The digital revolution has contributed to the dramatic rise in audiobooks:
Once a small backwater of the publishing industry, in part because of the cumbersome nature of tapes, audiobooks are now flourishing. Sales have been rising by double digits annually in recent years. A recent survey by industry groups showed that audiobook revenue climbed 22 percent in 2012 compared with 2011.
And the increased popularity in audiobooks has, in turn, created a need for readers. Here’s the story of how actors are filling this need. Some even make this reading work their primary employment.
new research suggests that thinking about stereotypical and nonstereotypical trait pairings increases social identity complexity, a psychological construct linked to “tolerance of outgroup members.” In other words, the more often we are reminded that not all computer scientists are male, that an insurance underwriter can also be a legendary game designer, and that artists can also be tennis players, the more we internalize the degree to which people belong to multiple, nonconvergent social groups, and the closer we feel to those who are members of social groups that differ from our own.
This article describes how playing games can battle stereotypical thinking, but reading literature can produce the same effect.
Like any enduring cultural experiment, science fiction has evolved its own codes, its own logic. Some of the genre’s most intense and visionary work talks in a shared language of concepts that can be hard for the uninitiated to penetrate – works Samuel Delaney’s Dhalgren or James Tiptree Jr’s Ten Thousand Light Years From Home, for instance, would be a forbidding place to start. But if you want to catch up with the literature of our shared future then where can you begin?
I didn’t grow up reading science fiction, as many people I know did. But recently I’ve realized that good science fiction isn’t really about the futuristic stuff, but rather about the state of contemporary culture. Nonetheless, learning to appreciate the background and tropes of this type of literature can be daunting.
Read why Damien Walter recommends these novels as good places to start:
- The Sparrow by Mary Doria Russell
- Pattern Recognition by William Gibson
- The Left Hand of Darkness by Ursula K Le Guin
- The Player of Games by Iain M Banks
- China Mountain Zhang by Maureen F McHugh
To Walter’s list I’d add a couple of other books that illustrate how science fiction explores social and cultural issues:
- Kindred by Octavia Butler
- Ender’s Game by Orson Scott Card
Do you have others titles to add to this list?
Tom Vanderbilt turns to a science fiction movie in answering the following questions:
What actually makes a work of art—a film, a novel, architecture, fashion—seem “dated”? The Web site of Merriam-Webster defines dated as “outmoded, old-fashioned.” And yet, this lacks explanatory power; every historical artifact (not to mention some that are new and “already dated”) could fall under that rubric. Why do some things seamlessly slip from their temporal context? When does something cross from historically appropriate to “dated”? And is there a time window for datedness, a kind of reverse statute of limitations, beyond which things are doomed by their historical patina?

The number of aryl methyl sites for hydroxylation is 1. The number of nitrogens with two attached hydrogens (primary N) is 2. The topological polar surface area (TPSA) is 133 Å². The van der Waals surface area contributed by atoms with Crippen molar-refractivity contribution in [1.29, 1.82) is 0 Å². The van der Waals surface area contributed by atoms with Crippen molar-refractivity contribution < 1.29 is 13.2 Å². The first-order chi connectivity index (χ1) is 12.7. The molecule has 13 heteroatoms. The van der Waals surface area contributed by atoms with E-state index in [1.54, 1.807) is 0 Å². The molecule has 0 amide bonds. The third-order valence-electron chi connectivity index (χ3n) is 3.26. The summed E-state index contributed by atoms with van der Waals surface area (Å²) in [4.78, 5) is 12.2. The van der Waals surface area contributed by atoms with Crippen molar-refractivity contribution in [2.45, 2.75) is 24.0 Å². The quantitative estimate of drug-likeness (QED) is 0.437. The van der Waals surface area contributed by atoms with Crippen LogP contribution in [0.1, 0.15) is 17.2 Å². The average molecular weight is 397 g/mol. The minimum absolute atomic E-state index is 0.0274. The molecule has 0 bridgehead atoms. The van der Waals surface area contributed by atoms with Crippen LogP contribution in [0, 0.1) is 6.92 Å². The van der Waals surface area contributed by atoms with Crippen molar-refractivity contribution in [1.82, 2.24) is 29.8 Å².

Vanderbilt says that after a recent viewing of the 1979 film Mad Max he found the movie “remarkably fresh,” as if it could have been made last week:
the movie is not moored to any time. It opens with the vague phrase “A few years from now,” and, rather than any trappings of the fetishized future, “Mad Max” looks backward. At the end of the day, with its lone frontier rider trying to preserve order, it is a Western, with muscle cars. The costumes, the soundtrack, the peculiar mutterings of the outlaws (“Joviality is a game of children”) are at once familiar and slightly out of joint.
Vanderbilt goes on to define datedness as “a sort of overdetermined reliance on the tropes, whether of subject or style, of the day—a kind of historical narcissism.” He discusses how director Alfred Hitchcock went out of his way to avoid including things that would make his films seem dated; perhaps this is one reason why Hitchcock’s films remain so effective today.
And the best way for science fiction to avoid becoming dated? “As [writer William] Gibson has written, the best way to write about the future is to write about the present.”
The Pew Research Center offers some encouraging findings about library use among younger Americans:
Younger Americans—those ages 16-29—exhibit a fascinating mix of habits and preferences when it comes to reading, libraries, and technology. Almost all Americans under age 30 are online, and they are more likely than older patrons to use libraries’ computer and internet connections; however, they are also still closely bound to print, as three-quarters (75%) of younger Americans say they have read at least one book in print in the past year, compared with 64% of adults ages 30 and older.
I was particularly interested in these statistics:
- Younger Americans are also more likely than older adults to have read a printed book in the past year: 75% of younger Americans have done so, compared with 64% of older adults.
- Younger adults are also more likely than their elders to use libraries as quiet study spaces. Moreover, they are just as likely as older adults to have visited libraries, borrowed printed books, and browsed the stacks of books.